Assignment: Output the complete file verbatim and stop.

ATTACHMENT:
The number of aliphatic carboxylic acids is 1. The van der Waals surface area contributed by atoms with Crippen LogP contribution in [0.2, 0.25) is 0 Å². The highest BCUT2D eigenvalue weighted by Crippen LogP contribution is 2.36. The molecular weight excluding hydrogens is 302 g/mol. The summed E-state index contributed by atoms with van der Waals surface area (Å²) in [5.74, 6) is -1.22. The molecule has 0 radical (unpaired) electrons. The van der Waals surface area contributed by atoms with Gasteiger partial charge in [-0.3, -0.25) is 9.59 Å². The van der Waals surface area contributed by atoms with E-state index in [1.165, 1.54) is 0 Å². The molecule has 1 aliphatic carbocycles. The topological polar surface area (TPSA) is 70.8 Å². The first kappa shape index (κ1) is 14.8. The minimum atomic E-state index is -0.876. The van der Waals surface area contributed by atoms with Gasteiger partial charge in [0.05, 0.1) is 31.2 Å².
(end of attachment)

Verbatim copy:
The number of aliphatic carboxylic acids is 1. The van der Waals surface area contributed by atoms with Crippen LogP contribution in [0.2, 0.25) is 0 Å². The highest BCUT2D eigenvalue weighted by Crippen LogP contribution is 2.36. The molecular weight excluding hydrogens is 302 g/mol. The summed E-state index contributed by atoms with van der Waals surface area (Å²) in [5.74, 6) is -1.22. The molecule has 0 radical (unpaired) electrons. The van der Waals surface area contributed by atoms with Gasteiger partial charge in [-0.3, -0.25) is 9.59 Å². The van der Waals surface area contributed by atoms with E-state index in [1.165, 1.54) is 0 Å². The molecule has 1 aliphatic carbocycles. The topological polar surface area (TPSA) is 70.8 Å². The first kappa shape index (κ1) is 14.8. The minimum atomic E-state index is -0.876. The van der Waals surface area contributed by atoms with Gasteiger partial charge in [0.05, 0.1) is 31.2 Å².